While catchphrases such as big data, smart data, data-intensive science, or smart dust highlight different aspects, they share a common theme - namely, a shift toward a data-centered perspective in which the synthesis and analysis of data at an ever-increasing spatial, temporal, and thematic resolution promise new insights, while, at the same time, reduce the need for strong domain theories as starting points. In terms of the envisioned methodologies, those catchphrases tend to emphasize the role of predictive analytics, that is, statistical techniques including data mining and machine learning, as well as supercomputing. Interestingly, however, while this perspective takes the availability of data as a given, it does not answer the question how one would discover the required data in today's chaotic information universe, how one would understand which data sets can be meaningfully integrated, and how to communicate the results to humans and machines alike. The semantic web addresses these questions. In the following, we argue why the data train needs semantic rails. We point out that making sense of data and gaining new insights work best if inductive and deductive techniques go hand-in-hand instead of competing over the prerogative of interpretation.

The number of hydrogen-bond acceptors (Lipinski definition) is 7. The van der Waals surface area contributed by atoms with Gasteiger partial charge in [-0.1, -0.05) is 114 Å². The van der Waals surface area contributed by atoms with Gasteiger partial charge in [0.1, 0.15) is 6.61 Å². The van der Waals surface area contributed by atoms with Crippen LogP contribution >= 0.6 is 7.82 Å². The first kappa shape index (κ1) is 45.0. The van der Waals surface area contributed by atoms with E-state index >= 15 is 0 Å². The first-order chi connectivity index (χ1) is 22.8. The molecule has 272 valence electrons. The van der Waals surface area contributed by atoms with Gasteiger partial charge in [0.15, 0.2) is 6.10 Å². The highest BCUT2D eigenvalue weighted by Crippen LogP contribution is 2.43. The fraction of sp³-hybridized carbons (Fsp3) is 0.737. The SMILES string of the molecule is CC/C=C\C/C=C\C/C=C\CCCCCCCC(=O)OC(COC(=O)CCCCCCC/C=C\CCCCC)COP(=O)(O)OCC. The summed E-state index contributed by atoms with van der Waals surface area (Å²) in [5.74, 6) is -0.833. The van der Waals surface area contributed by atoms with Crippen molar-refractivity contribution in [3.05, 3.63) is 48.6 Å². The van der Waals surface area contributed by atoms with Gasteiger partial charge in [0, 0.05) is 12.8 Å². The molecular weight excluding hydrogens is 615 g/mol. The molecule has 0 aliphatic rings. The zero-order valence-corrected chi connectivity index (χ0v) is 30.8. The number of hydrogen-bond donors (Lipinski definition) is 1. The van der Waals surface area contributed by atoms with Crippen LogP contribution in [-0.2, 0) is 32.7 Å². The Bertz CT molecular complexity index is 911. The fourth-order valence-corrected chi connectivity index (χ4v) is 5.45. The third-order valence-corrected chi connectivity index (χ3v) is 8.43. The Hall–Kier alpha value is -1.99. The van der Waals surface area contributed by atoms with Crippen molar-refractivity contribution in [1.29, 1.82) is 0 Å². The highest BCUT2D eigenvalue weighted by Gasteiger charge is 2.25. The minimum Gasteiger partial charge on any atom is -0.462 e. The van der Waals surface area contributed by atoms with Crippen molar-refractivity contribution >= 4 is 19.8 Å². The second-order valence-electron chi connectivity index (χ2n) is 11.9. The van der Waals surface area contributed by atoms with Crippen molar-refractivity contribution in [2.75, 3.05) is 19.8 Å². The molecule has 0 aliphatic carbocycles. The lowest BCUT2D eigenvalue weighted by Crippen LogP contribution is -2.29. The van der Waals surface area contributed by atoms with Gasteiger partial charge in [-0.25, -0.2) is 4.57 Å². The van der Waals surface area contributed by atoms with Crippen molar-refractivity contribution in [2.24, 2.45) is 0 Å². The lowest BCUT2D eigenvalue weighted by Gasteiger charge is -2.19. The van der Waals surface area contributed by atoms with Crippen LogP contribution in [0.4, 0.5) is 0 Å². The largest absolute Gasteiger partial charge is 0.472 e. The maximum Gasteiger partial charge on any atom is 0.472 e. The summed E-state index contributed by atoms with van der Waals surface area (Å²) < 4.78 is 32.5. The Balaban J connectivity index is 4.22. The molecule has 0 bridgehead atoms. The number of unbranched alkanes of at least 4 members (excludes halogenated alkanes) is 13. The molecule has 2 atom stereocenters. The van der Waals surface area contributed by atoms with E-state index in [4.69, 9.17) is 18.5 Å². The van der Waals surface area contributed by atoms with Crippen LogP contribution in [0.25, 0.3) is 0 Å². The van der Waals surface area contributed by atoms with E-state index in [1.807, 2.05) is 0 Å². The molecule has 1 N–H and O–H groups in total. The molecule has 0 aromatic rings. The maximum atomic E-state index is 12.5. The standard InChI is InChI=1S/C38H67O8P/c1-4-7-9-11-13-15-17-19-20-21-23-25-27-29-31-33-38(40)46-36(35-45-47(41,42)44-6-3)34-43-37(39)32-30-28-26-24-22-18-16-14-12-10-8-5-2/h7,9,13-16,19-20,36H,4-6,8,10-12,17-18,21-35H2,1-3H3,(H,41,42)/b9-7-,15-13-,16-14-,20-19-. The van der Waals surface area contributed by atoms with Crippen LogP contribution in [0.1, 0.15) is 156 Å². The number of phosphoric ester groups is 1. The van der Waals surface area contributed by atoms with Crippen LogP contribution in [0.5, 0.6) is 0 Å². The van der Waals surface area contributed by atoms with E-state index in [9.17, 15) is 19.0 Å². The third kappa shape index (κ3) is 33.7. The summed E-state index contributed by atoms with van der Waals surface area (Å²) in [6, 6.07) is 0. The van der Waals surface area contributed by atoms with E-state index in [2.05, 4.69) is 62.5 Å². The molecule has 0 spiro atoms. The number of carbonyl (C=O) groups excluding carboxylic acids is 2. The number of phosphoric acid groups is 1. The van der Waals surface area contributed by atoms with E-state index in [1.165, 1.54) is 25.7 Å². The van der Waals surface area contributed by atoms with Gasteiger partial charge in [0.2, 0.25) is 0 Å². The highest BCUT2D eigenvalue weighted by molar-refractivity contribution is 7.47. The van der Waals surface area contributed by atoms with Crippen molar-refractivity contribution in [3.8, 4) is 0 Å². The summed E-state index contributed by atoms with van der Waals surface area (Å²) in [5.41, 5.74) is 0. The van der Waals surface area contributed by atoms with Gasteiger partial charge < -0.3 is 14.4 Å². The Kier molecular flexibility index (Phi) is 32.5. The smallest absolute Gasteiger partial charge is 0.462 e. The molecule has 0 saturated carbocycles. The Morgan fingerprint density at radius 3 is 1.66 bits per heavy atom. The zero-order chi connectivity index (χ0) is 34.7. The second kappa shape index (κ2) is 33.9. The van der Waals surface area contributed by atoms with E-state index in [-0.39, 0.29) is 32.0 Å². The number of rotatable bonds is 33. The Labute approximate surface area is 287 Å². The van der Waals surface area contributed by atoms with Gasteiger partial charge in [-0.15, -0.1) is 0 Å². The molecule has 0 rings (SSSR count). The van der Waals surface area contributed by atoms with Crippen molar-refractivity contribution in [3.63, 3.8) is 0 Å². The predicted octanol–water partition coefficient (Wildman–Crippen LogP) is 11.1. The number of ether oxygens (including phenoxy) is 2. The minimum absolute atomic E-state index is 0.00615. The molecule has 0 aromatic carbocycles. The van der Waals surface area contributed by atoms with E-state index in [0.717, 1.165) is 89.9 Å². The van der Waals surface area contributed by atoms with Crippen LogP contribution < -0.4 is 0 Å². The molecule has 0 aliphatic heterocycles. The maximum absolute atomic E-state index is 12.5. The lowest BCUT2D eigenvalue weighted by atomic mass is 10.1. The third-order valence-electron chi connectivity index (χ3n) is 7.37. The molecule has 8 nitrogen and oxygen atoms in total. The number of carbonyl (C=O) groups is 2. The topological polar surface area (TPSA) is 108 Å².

|Number of pages||10|
|Journal||The AI Magazine|
|Publication status||Published - 1 Mar 2015|